Goldman Sachs shuns the BRICs for Wall Street

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Niccolo and Donkey
Goldman Sachs shuns the BRICs for Wall Street

Telegraph UK

Ambrose Evans-Pritchard

January 18, 2011

Goldman Sachs has issued a short-term alert on China and India as inflation rears its ugly head, advising clients to rotate into Wall Street and Old World bourses as a safer bet over coming months.


"We're not as tactically positive on the BRICs as we have been," said Tim Moe, the bank's chief Asia-Pacific strategist, referring to the quartet of Brazil, Russia, India, and China.

"To be frank, we may have held on too long to our overweight position in China last year. We have decided that discretion is the better part of valour and have tactically reduced our weight. Asia is not in the sweet part of the cycle. The longer-term picture of Asia outperforming the US is taking a breather," he said, speaking at a Goldman conference in London.

The cooling ardour for China is significant shift for the bank that invented the term BRICs and has been the cheerleader of the emerging market story over the past decade.

India is an even bigger worry, with yawning twin deficits, and overheating visible on all fronts. The nation's central bank warned this week of "surging inflation".

"India's current account deficit is running at a record pace of 4.1pc of GDP and it is 100pc funded by short-term portfolio flows, which cannot be relied on indefinitely," said Mr Moe, describing Mumbai's bourse as "crowded".

Goldman insists that the longer-term super-boom remains healthy in both the BRICs and a broader group of countries, or "N-11", led by South Korea, Indonesia, the Philippines, Turkey and Egypt.

Pension funds and insurers in the rich countries have invested just 6.5pc of their $60 trillion (£38 trillion) of combined wealth in new markets, leaving them vastly misaligned against the geography of world growth. "We are only in the first innings of an undeniable structural story over the next two decades," said Mr Moe.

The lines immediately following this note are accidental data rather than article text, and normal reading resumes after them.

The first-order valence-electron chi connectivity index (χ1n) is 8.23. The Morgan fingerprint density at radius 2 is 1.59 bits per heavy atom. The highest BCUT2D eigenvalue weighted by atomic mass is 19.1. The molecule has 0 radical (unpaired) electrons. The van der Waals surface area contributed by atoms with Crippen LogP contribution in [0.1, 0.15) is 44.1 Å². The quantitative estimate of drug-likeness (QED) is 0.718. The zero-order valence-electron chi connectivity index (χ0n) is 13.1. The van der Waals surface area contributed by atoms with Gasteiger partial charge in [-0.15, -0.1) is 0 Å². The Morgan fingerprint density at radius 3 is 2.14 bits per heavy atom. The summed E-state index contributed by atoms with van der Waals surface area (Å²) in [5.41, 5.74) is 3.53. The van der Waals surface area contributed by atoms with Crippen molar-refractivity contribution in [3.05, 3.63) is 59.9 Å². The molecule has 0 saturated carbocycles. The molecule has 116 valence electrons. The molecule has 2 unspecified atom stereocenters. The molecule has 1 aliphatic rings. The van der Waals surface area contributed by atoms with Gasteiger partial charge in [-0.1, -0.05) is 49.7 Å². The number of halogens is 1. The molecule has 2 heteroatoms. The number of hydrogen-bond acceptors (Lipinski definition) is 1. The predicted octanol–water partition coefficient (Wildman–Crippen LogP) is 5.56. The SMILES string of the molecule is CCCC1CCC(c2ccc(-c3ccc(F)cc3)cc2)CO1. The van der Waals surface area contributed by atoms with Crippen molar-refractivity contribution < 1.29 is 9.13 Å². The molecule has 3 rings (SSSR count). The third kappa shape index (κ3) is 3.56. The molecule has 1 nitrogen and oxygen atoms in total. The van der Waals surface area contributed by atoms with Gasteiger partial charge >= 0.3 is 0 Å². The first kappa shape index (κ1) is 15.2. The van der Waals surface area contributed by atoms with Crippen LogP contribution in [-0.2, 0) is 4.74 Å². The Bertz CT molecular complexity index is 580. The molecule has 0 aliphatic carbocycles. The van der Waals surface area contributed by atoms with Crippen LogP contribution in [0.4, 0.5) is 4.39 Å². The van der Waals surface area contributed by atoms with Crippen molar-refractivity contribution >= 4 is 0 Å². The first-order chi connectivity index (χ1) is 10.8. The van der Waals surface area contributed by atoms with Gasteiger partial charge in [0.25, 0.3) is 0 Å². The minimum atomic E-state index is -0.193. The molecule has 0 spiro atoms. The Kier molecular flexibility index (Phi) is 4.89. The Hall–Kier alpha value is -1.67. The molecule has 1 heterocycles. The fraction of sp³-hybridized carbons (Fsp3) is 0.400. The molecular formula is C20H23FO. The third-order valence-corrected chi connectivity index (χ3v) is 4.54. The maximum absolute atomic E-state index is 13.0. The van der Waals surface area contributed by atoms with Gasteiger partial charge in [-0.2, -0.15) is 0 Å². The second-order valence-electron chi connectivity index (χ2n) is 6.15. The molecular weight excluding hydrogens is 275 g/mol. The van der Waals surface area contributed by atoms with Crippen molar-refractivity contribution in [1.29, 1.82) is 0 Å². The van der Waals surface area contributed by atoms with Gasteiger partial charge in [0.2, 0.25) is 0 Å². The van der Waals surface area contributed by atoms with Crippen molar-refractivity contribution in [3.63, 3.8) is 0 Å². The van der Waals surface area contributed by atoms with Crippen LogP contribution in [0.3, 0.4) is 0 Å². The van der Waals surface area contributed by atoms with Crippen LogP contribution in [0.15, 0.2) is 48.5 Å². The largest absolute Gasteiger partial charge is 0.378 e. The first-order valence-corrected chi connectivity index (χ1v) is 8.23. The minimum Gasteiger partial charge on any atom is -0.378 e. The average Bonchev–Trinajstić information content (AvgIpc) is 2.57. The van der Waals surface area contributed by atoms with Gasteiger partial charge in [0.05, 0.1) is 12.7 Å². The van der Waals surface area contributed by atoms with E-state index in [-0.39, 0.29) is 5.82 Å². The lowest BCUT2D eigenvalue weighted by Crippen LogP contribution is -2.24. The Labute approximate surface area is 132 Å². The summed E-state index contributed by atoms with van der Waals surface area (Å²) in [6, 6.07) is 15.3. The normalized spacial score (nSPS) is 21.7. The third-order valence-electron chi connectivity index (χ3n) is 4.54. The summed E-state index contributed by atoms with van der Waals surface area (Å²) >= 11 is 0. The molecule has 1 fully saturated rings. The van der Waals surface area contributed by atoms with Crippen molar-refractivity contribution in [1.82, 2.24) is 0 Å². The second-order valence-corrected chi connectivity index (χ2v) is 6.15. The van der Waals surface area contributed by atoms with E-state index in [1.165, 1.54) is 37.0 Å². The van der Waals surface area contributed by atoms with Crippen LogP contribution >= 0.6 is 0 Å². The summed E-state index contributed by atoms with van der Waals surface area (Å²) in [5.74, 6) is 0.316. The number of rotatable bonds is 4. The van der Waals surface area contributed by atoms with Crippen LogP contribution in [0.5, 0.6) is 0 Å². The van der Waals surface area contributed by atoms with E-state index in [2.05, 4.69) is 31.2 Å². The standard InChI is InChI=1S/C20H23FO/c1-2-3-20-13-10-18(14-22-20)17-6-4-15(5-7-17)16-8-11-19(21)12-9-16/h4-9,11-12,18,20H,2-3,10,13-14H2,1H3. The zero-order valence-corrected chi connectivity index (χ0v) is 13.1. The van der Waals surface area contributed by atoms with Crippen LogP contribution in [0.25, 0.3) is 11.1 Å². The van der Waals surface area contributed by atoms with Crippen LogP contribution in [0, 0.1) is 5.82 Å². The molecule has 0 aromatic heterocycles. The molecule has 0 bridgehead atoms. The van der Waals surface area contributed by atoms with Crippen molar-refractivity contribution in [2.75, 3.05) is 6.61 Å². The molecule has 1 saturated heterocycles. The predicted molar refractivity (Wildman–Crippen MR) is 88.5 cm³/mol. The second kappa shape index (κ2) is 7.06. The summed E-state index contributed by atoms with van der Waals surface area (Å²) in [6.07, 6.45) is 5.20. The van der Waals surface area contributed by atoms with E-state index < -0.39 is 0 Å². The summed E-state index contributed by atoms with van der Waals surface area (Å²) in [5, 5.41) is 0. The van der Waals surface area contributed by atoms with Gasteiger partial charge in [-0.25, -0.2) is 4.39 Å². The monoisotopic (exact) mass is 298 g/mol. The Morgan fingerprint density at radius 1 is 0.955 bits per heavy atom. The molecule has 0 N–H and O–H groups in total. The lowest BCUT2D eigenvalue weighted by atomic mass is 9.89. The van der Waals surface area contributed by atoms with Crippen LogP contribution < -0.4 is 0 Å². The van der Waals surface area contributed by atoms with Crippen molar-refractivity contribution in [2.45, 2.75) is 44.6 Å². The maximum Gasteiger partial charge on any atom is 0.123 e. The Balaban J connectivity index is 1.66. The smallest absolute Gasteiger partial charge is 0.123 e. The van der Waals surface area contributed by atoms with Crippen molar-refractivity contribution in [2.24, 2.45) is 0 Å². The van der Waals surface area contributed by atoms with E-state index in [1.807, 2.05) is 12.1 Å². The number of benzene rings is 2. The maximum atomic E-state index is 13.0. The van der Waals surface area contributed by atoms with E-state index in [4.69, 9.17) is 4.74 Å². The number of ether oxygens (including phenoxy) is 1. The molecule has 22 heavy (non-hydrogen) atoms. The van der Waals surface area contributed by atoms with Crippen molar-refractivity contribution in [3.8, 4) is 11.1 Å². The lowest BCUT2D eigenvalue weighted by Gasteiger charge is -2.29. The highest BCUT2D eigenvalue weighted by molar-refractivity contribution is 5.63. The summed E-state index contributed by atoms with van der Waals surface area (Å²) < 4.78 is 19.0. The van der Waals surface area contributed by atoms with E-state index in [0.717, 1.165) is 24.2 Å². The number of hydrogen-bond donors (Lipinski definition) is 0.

Japan's state-run GPIF, the world's biggest pension fund with $1.4 trillion in assets, is only now acquiring a change in its mandate allowing it to venture outside the mature economies.

First, however, China must extricate itself from a credit boom. Mr Moe said the outcome is hard to judge since Beijing is resorting to opaque instruments to fight inflation – 5.1pc and rising – rather than relying on transparent instruments of interest rate rises and currency appreciation.

Goldman expects China to rebound strongly in the second half of the year, distancing itself from the ultra-bearish views of those such as hedge fund star Jim Chanos betting that Beijing will prove unable to engineer a soft landing from its property bubble.

The surprise for 2011 will be a torrid recovery in the US, with growth of 3.4pc to 3.8pc, as the country confounds critics and averts a post-bubble "Lost Decade". Surging earnings will push the S&P 500 index of US stocks to 1500 by the end of the year.

Even Japan will outshine China, pulling out of its deflation trap, with earnings growth of 23pc this year and 22pc in 2012. Kathy Matsui, Goldman's Tokyo strategist, said Japanese equities may be the best way to play the Pacific growth story since the average price-to-book ratio is 1.0, compared to 1.9 for China and the rest of emerging Asia.

She said Japanese companies are sitting on a "Mount Fuji" of cash reserves worth $867bn to be unleashed on share buy-backs, dividends and a takeover blitz once the deflation danger recedes.

Jeff Currie, Goldman's commodity guru, said global equities will beat resources for the next few months. Gold may yet push yet higher to $1,650 an ounce before peaking but vertigo sets in at these giddy levels. "Gold is pricing sovereign default risk but we see the macro-environment on a much more solid footing," he said.

Mr Currie told clients to remain "long gold" until the US Federal Reserve winds down quantitative easing and prepares for a tightening cycle. There is a near-perfect correlation over time between negative real interest rates and rising gold prices.

With real rates near minus 1pc in Europe, minus 2pc in the US and minus 3pc in the UK, a wash of global liquidity is fuelling the bullion boom – along with purchases by the central banks of China, India, and Russia – but watch out when the worm turns.

The moment that OECD central banks start to raise rates in earnest could switch the process into rapid reverse. Mr Currie has compiled a chart of real gold prices based of Bank of England records dating back to 1260, when Pope Alexander IV was cranking up the Inquisition and Henry III was trying to reverse the Magna Carta in England.

It shows that prices are the highest they have been at any time for the last 440 years, other than a brief episode in the early 1720s, and the parabolic spike of 1980, which collapsed abruptly.

The "Soviet bloc" of CCCP – crude, copper, cotton, and platinum – offers a more enticing balance of risk and reward. "All of these commodities are supply-constrained. The world can't produce enough of them, and nor can China." Mr Currie said.